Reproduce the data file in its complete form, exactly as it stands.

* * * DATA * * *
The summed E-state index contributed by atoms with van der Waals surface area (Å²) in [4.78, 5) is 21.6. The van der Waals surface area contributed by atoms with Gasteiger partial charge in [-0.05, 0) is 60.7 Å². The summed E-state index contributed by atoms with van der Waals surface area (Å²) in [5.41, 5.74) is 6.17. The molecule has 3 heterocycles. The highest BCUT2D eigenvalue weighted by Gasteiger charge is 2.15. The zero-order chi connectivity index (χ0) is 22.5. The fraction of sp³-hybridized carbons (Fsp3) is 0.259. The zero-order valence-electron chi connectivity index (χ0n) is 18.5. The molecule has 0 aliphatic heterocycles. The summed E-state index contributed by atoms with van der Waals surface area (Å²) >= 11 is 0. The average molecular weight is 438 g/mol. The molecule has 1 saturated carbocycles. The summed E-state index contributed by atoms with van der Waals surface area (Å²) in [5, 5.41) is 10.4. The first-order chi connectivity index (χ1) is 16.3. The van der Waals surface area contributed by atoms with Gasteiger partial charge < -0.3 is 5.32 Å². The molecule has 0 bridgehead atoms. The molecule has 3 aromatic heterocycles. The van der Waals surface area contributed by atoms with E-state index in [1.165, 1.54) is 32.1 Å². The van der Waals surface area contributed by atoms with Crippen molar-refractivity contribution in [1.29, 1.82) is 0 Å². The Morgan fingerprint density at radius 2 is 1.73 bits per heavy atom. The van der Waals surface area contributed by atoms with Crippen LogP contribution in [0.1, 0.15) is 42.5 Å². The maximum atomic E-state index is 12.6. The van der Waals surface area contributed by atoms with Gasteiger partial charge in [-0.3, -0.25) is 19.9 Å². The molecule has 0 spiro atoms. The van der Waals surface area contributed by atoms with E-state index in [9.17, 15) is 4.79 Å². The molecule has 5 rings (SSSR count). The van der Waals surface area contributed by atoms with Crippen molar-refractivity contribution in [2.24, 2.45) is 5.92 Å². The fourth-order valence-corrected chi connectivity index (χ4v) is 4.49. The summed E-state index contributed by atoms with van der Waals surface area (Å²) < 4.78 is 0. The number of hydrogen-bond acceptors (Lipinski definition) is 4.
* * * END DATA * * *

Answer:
The summed E-state index contributed by atoms with van der Waals surface area (Å²) in [4.78, 5) is 21.6. The van der Waals surface area contributed by atoms with Gasteiger partial charge in [-0.05, 0) is 60.7 Å². The summed E-state index contributed by atoms with van der Waals surface area (Å²) in [5.41, 5.74) is 6.17. The molecule has 3 heterocycles. The highest BCUT2D eigenvalue weighted by Gasteiger charge is 2.15. The zero-order chi connectivity index (χ0) is 22.5. The fraction of sp³-hybridized carbons (Fsp3) is 0.259. The zero-order valence-electron chi connectivity index (χ0n) is 18.5. The molecule has 0 aliphatic heterocycles. The summed E-state index contributed by atoms with van der Waals surface area (Å²) >= 11 is 0. The average molecular weight is 438 g/mol. The molecule has 1 saturated carbocycles. The summed E-state index contributed by atoms with van der Waals surface area (Å²) in [5, 5.41) is 10.4. The first-order chi connectivity index (χ1) is 16.3. The van der Waals surface area contributed by atoms with Gasteiger partial charge < -0.3 is 5.32 Å². The molecule has 0 bridgehead atoms. The molecule has 3 aromatic heterocycles. The van der Waals surface area contributed by atoms with E-state index in [1.165, 1.54) is 32.1 Å². The van der Waals surface area contributed by atoms with Crippen molar-refractivity contribution in [1.29, 1.82) is 0 Å². The Morgan fingerprint density at radius 2 is 1.73 bits per heavy atom. The van der Waals surface area contributed by atoms with Crippen LogP contribution in [0.1, 0.15) is 42.5 Å². The maximum atomic E-state index is 12.6. The van der Waals surface area contributed by atoms with Gasteiger partial charge in [-0.3, -0.25) is 19.9 Å². The molecule has 0 spiro atoms. The van der Waals surface area contributed by atoms with E-state index in [9.17, 15) is 4.79 Å². The molecule has 5 rings (SSSR count). The van der Waals surface area contributed by atoms with Crippen molar-refractivity contribution in [2.24, 2.45) is 5.92 Å². The fourth-order valence-corrected chi connectivity index (χ4v) is 4.49. The summed E-state index contributed by atoms with van der Waals surface area (Å²) < 4.78 is 0. The number of hydrogen-bond acceptors (Lipinski definition) is 4.